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I'm asking myself if the problem of decide whether a push down automaton will accept a word is decidable.

I would say that you can simulate a push down automaton with a Turing Machine and, if it doesn't loop forever, accept the word when the automaton accepts, or reject when it does. In this case, the problem of decide if a push down automaton accept a word would be semi-decidable. But I'm not sure if that is correct and also, I can't find a way to prove if it is decidable or not.

Any ideas here?

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marked as duplicate by Apass.Jack, Evil, dkaeae, David Richerby, Gilles Jul 5 at 5:52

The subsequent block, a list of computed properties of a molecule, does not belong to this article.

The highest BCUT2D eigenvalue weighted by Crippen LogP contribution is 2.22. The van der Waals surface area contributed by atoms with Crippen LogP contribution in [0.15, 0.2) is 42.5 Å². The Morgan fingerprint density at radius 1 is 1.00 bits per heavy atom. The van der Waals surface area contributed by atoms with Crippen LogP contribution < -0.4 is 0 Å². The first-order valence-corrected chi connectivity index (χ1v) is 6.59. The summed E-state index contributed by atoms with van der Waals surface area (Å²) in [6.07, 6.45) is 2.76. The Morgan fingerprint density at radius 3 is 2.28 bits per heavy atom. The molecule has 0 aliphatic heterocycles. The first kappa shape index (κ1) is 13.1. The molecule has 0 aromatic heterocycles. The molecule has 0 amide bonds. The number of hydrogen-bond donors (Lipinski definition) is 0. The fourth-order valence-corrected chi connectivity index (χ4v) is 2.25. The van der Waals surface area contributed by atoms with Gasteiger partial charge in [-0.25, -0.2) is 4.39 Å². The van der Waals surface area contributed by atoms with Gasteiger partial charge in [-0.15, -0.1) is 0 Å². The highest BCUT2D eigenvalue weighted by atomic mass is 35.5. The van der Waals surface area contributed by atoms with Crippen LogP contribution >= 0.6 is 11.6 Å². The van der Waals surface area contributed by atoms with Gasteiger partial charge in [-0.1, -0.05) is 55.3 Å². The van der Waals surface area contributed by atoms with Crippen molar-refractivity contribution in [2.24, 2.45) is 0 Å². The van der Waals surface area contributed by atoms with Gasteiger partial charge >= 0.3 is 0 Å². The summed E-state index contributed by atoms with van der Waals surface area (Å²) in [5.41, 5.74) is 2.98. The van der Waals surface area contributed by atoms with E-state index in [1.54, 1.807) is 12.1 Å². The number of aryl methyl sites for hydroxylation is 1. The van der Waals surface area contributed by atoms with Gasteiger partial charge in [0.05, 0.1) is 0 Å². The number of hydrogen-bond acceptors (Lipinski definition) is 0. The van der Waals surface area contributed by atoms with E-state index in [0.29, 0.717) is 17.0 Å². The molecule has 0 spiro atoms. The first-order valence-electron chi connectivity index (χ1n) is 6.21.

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Pushdown automata are nondeterministic, and there is no a priori bound on the length of computation (imagine $\epsilon$-transitions that add and remove the same element from the stack). Therefore it's not clear how to perform your simulation.

Fortunately, we know how to convert a pushdown automaton to an equivalent context-free grammar, and the latter have parsing algorithms such as CYK. Using these algorithms, we can dedice whether a given pushdown automaton accepts a word by first converting the automaton into a context-free grammar.

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